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Published: Nov 10, 2021 5 min read
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If you’re heading to the auto dealership — well, maybe just don't. But if you absolutely need to buy a car now, you should expect to shell out a lot more than you would have this time last year. In fact, you may need to pay nearly $1,000 above sticker price for a new ride.

The average price for a new vehicle soared to a record high of $46,036 in October, according to Kelley Blue Book data released today. This is the first time the average new car transaction price has exceeded $46,000, says Cox Automotive, the parent company of Kelley Blue Book.

“Supply continues to be very tight in both the new- and the used-vehicle market,” Jonathan Smoke, chief economist at Cox Automotive said via the company website Tuesday. “Very strong demand is leading to one negative — and that is continued higher prices.”

October’s surge marks the seventh consecutive month of vehicle price spikes. Analysis from Cox Automotive suggests that supply shortages are to blame, at least partly. The global microchip shortage is causing automakers to focus on manufacturing higher-end vehicles with better profit margins, such as luxury SUVs and pickups.

“As a result, volumes are depressed, but sales revenue has jumped significantly,” the report says.

In other words, auto manufacturers don’t have enough computer chips to make their normal lineup of vehicles. So they’re channeling their limited resources into making more high-end models, which is driving up the overall price of new vehicles.

The strategy is working out fairly well — for automakers. For you? Not so much. On the lot, you’re likely to encounter slimmer pickings and higher price tags.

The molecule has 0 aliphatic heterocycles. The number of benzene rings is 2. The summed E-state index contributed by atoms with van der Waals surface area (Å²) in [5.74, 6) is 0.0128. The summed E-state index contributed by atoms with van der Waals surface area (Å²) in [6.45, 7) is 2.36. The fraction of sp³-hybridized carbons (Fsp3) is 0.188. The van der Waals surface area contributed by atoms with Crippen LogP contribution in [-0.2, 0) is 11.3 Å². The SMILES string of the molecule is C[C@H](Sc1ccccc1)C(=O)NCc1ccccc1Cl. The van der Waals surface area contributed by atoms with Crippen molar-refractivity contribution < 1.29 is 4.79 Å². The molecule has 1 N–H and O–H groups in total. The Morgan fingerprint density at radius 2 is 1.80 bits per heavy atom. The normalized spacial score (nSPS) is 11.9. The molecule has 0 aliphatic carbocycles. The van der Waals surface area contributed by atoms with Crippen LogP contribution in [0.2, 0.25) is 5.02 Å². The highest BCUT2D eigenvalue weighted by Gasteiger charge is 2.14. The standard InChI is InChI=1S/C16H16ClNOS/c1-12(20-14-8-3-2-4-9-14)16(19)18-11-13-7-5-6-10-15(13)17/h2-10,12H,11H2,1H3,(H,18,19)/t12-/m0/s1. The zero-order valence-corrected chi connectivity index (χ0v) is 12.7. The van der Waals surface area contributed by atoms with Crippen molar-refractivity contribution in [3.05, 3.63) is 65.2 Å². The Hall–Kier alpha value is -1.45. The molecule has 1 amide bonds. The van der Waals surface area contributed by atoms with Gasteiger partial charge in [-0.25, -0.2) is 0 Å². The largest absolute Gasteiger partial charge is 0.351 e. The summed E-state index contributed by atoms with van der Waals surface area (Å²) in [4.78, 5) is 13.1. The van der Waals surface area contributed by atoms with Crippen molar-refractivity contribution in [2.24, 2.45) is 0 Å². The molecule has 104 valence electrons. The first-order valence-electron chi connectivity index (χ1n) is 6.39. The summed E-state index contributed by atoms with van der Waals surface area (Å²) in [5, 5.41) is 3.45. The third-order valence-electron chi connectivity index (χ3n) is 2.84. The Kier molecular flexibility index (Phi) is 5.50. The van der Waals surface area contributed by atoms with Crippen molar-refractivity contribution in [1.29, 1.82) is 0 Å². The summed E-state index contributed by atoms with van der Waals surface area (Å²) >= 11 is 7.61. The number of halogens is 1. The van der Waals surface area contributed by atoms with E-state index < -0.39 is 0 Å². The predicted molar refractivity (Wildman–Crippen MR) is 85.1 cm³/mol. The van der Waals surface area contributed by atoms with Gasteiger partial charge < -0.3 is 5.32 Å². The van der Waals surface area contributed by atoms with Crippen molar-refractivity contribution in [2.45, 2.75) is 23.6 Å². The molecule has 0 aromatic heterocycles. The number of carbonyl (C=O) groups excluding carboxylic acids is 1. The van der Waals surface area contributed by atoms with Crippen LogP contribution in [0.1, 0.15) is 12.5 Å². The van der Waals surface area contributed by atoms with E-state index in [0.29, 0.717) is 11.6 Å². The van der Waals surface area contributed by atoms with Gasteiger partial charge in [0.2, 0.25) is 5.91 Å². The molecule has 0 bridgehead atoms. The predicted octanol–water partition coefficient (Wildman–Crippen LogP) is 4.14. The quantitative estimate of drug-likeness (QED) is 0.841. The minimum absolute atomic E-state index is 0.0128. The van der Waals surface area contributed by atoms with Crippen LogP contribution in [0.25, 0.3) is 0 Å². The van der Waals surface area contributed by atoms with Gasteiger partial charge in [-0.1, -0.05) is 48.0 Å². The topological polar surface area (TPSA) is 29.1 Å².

What’s more, normal car dealership discounts have disappeared. Average new vehicles sold for 2% above the MSRP (manufacturer's suggested retail price, aka sticker price) in October. Translation: buyers in October were shelling out $800 above the sticker price, on average.

How much are car prices up in a year?

Year over year, new vehicle prices are up $5,266 — meaning last October, you would’ve likely paid $40,770 for a new vehicle, on average.

Just two months ago, you would’ve likely paid $45,126 for a new car. Now, you’ll pay $46,036 for the average new vehicle and $61,020 for the average luxury vehicle.

And those prices aren’t likely to dip for quite some time.“The Kelley Blue Book team is expecting little relief from high new-vehicle prices in the foreseeable future, as new-vehicle inventory is expected to remain tight through the first half of 2022,” the company says.

If that wasn’t enough to dissuade you from buying a car right now, consider the ballooning price associated with ownership. Factoring in maintenance, car insurance, registration and fees, skyrocketing gas prices, depreciation and other associated expenses, owning a vehicle will set you back about $10,000 a year.

Buying a used car is often a smart way to save, when supplies are steady and market conditions are normal. But prices for used vehicles have skyrocketed lately — up 26% year over year, versus a roughly 10% increase for new cars, according to the latest Bureau of Labor Statistics report. According to new data Money obtained from Edmunds, an automotive research firm, the average price of a used car last month was $28,607, up from $22,454 October 2020, which is an increase of 27.4%.

Just before Labor Day of 2021, Money wrote that it was the worst time to buy a car. We stand corrected. Now, it’s officially worse.

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